Sometimes, you must speak up to maintain self-worth. There will be consequences which you need to prepare for and accept as part and parcel of deciding to speak out.
ether you take a stand on something is entirely up to you. Only you can decide that. But how you challenge convention can lower or increase the chances of continuing to earn a pay check.
Sometimes, some situation really offends your values or sense of self. You feel the urge to speak up. But, if you can, spend a few minutes before you do so, deciding whether to go ahead.
As I mentioned in the last post, sometimes you need to confront an issue. It takes guts, but it also requires skill if you want to minimize the damage to your career.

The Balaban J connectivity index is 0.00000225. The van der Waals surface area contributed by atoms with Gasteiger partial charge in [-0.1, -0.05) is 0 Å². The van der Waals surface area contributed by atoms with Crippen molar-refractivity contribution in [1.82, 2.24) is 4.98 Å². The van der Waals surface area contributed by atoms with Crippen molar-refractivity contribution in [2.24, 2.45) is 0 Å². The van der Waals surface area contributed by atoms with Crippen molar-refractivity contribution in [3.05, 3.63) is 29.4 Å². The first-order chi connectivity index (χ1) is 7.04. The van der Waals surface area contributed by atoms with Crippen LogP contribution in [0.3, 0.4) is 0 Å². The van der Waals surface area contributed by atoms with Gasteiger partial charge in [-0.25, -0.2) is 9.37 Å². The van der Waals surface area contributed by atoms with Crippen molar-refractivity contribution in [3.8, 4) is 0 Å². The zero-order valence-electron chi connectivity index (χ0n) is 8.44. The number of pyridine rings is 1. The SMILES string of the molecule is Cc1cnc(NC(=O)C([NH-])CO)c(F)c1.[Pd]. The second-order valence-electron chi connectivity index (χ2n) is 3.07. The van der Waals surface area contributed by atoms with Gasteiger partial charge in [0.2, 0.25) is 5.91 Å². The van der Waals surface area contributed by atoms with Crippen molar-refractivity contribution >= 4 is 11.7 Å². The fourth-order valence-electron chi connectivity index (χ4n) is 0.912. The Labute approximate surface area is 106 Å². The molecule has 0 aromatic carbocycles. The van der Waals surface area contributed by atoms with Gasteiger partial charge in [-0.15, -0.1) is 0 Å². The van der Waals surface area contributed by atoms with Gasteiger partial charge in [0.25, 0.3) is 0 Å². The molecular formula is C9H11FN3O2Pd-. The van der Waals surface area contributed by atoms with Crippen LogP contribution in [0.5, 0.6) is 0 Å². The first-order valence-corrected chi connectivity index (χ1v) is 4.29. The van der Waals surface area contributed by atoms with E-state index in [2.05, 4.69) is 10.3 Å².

Surviving in a Family Business I want to reiterate that some family businesses are great places to work, even if you are not a family member. But some are not. A previous post gave an example of that. So You, as a non-family employee, can inadvertently be caught in these difficult dynamics. What can you do? It isn’t an easy situation but here are some Dos and Don’ts for surviving. The Don’ts for surviving Don’t try to mediate Being right in the middle of the fight, you might try to be helpful and offer a suggestion (“A sample run won’t take long and then you can decide”). Stifle the desire to ameliorate or fix what’s going on. First, it’s not your job to do so, and second, even if you were a mediation expert, it’s doubtful you’d be successful (because you would not be perceived as trustworthy by all parties). Don’t identify what’s really going on Avoid any comments like “Look, I can see that you and Martha are having trouble, so I’ll just come back—.” No, no, no. Bad family dynamics are often that way because no one’s willing to be honest about the problem. In fact,…